DOBSON — Surry Central’s Daisha Bunn has chosen Salem College to continue her track career.
Daisha ranks in the top 10 all-time for Central girls in both throwing events. She is eighth in shot put and second in discus.
At the state 2A track championship last month, Daisha hit a personal best at more than 105 feet and finished sixth.
The thing about Daisha is that she continued to work to get better and never plateaued, said track coach Jason Bryant. It’s great that she got to go out as a senior with her best throw on the biggest stage, he said.
As a child, Daisha played basketball and continued that up into high school. Once she tried track, she said she hung up her basketball jersey for good.
She joined the track team as a sophomore.
Bryant said he doesn’t let beginners touch a discus or shot until they understand the basic fundamentals.
Daisha showed a willingness to do the drills she needed, to get the footwork down, Bryant said.
“Those who have been willing to do that have been successful. The willingness to prepare is what made her successful.”
Some throwers try to do the full spin before they have the basics down and it doesn’t help them succeed at all, he explained. The medals aren’t awarded for style, but for longest distance.
Daisha showed promise as a sophomore, then continued to build off that initial success, he said.
As a junior, Daisha performed well enough to earn Western Piedmont all-conference honors.
As a senior, she again made all-conference, then followed it up with a silver medal at the 2A regional championship and sixth at the state level.
During her first two years in the sport, Daisha often competed against North Surry’s Alex Cooke, a two-time state champion in shot put.
She said the two became good friends and enjoyed competing with each other. While Alex always won the shot, Daisha could beat her in discus.
In addition to her coaches, Daisha said she owed part of her success to a former classmate. When she first started, Chance Beck was a veteran thrower who was like an assistant coach.
Not only did he provide senior leadership, but he had knowledge of the technical details she needed to learn, said Bryant.
After graduation, Beck was riding motorcycles with his father when he suffered a fatal accident in April of last year.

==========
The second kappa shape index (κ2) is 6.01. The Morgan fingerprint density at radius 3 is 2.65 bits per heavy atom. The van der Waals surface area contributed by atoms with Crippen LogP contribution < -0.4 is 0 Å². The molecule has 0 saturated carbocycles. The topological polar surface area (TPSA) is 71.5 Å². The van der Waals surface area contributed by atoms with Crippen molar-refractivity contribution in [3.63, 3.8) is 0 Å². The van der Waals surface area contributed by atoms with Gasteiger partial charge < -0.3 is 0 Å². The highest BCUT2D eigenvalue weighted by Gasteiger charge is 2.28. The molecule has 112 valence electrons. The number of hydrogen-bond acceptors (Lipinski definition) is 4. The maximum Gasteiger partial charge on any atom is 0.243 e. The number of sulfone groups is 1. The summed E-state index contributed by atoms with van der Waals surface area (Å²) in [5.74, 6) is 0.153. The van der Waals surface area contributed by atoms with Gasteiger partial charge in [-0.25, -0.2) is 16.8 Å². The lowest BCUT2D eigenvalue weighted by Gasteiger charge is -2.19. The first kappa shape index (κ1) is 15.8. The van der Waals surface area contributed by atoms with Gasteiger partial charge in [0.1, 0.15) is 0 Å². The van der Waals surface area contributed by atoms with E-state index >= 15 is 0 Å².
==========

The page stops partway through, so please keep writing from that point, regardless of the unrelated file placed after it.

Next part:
In memory of her friend and mentor, Daisha said her mantra this season was “All for Chance.”
If a person hasn’t been part of a team before, a person doesn’t understand what the dynamic is like, Daisha said. The Surry Central track team has been like a family to her.
She said she loves that Salem is a small school and so is the track team. There are only three female throwers on the roster right now, so she hopes to fit in well with the new family.
She also likes how close Salem is; Winston-Salem is just a stone’s throw away for the discus specialist.
Mom Samantha said she went back to school and graduated from Salem in 2010, so she had been pushing for Daisha to go there.
Daisha said she had applied at a few colleges and was accepted to Salem, but was leaning toward High Point University until this spring.
The Central track team participated in the Appalachian Invitational in Boone on April 11.
Salem had a scout at the event and took notice of Bunn’s performance. The school sent her an email a week later, and soon Daisha was swayed toward Salem Spirits.
Samantha said the track coaches have assured her that Daisha will be busy between classes, practices and hitting the weight room.
Daisha said she likes being busy, noting that she is vice president of the senior class, student council public relations officer, a member of the National Honor Society, a three-year member of the yearbook staff and an active member of Young Life and Interact.
As for classes, Daisha said she is interested in studying communications with an eye toward being a media broadcaster.